Boston will not offer marriage licenses to out-of-state couples, a decision that adds to the confusing patchwork of rules less than a week before same-sex marriage becomes legal in Massachusetts. The city's chief lawyer, Merita Hopkins, issued a statement Wednesday saying Boston will accept marriage applications "from everyone except partners who do not reside in Massachusetts, and neither one of which intends to reside in Massachusetts." However, officials said that the city, the largest in the state of Massachusetts, would not require proof of residency. Instead, couples would be required to fill
out a form saying they plan to move to Massachusetts and then sign the form under penalty of perjury.
The move apparently falls in line with Gov. Mitt Romney's efforts to limit same-sex unions by making them illegal for nonresidents as per a 1913 state law, although communities across the state are divided on the residency issue. So far, officials in Worcester, Provincetown, and the Boston suburb of Somerville have said they will issue licenses to out-of-state couples. But officials in Cambridge and Northampton, a western Massachusetts city with a large gay population, said they would adhere to Romney's guidelines. The Massachusetts high court last November decided that a ban on gay marriage is unconstitutional. In its ruling, the court said city and town clerks could begin issuing marriage licenses to gay couples on May 17.
Although officials in several cities and towns across the country have granted marriage licenses to gay couples since the ruling, Massachusetts will become the first state in the country to officially sanction gay marriage. Since the ruling, the state legislature has given preliminary approval to a constitutional amendment that would ban gay marriage and legalize civil unions, but voters will not get to weigh in on the proposal until November 2006. Meanwhile, the Episcopal diocese of Massachusetts, headed by three bishops who support gay marriage, said it would nonetheless bar clergy from performing gay or lesbian weddings. The diocese cited restrictive language in the canons and prayerbook of the church. Several other denominations, including the Roman Catholic Church, the United Methodist Church, the Evangelical Lutheran Church in America, and the Presbyterian Church (USA), have asked clergy not to officiate at same-sex marriages. The Unitarian Universalist Association has endorsed same-sex unions, and other denominations, such as the United Church of Christ, have left the decision to individual clergy members.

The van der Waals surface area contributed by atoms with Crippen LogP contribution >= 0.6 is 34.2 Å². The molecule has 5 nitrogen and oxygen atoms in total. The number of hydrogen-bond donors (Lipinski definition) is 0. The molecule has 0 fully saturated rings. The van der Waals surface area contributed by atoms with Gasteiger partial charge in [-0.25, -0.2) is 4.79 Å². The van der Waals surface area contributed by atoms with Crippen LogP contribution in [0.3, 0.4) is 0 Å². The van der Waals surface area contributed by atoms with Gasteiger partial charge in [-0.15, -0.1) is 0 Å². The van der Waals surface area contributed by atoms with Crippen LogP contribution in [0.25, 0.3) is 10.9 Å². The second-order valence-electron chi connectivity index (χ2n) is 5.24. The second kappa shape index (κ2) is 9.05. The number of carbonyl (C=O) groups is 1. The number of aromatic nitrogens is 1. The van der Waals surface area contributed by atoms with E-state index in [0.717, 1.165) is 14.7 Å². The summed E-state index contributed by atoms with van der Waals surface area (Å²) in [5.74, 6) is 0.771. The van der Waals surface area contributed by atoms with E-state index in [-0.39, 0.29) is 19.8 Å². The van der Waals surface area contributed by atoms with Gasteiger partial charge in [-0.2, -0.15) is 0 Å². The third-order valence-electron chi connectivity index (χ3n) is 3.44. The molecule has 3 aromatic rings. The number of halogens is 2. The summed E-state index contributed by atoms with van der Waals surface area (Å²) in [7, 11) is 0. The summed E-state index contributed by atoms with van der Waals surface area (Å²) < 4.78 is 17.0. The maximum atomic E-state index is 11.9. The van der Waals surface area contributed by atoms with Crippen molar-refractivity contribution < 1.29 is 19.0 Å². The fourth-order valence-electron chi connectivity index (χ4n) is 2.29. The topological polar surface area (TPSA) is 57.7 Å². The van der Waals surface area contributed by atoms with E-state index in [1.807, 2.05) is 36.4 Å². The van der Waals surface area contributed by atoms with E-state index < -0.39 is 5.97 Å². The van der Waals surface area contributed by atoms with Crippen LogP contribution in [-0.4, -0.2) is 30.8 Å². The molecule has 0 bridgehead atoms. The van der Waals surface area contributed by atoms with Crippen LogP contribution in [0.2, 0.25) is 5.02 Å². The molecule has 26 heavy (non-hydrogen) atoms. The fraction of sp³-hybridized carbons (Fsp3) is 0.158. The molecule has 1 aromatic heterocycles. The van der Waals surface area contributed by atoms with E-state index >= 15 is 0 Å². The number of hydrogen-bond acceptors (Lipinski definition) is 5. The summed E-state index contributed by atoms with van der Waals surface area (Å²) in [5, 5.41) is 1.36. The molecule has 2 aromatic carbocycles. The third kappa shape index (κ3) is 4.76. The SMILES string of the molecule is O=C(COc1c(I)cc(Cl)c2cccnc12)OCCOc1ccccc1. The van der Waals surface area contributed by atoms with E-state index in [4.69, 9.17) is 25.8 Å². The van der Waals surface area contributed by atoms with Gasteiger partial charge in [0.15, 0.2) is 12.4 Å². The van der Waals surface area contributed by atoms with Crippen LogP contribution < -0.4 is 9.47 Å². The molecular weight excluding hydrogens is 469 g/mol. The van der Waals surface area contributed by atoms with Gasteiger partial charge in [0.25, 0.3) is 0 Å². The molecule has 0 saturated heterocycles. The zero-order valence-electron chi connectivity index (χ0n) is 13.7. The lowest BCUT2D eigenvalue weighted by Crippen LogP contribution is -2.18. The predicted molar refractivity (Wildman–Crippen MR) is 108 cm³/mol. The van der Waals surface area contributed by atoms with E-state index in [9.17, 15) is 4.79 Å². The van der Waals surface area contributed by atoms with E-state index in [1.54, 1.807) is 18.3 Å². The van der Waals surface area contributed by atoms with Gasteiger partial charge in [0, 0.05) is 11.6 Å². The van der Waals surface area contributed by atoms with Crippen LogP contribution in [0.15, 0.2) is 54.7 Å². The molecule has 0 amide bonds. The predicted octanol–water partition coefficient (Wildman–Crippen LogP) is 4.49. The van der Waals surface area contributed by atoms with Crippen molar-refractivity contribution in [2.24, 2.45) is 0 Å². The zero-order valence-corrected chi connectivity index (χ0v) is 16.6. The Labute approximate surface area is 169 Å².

Romney has stated that a 1913 state law prohibits couples from marrying in Massachusetts if their marriage would not be legal in their home state. No other state recognizes same-sex marriage. A spokesman for Romney declined to comment on Boston's decision. Romney has in the past threatened legal action against city and town clerks statewide who defy his interpretation of the law. Boston's move came as conservative groups asked a federal judge for an injunction on the decision permitting marriage licenses to be issued to same-sex couples. "It's an unusual time that we live in, and we're asking this court to intervene to prevent this constitutional train wreck," said Mathew Staver, president and general counsel of the Florida-based Liberty Counsel. The judge said he would issue a decision Thursday afternoon or Friday morning. Both sides said they would appeal if they lost.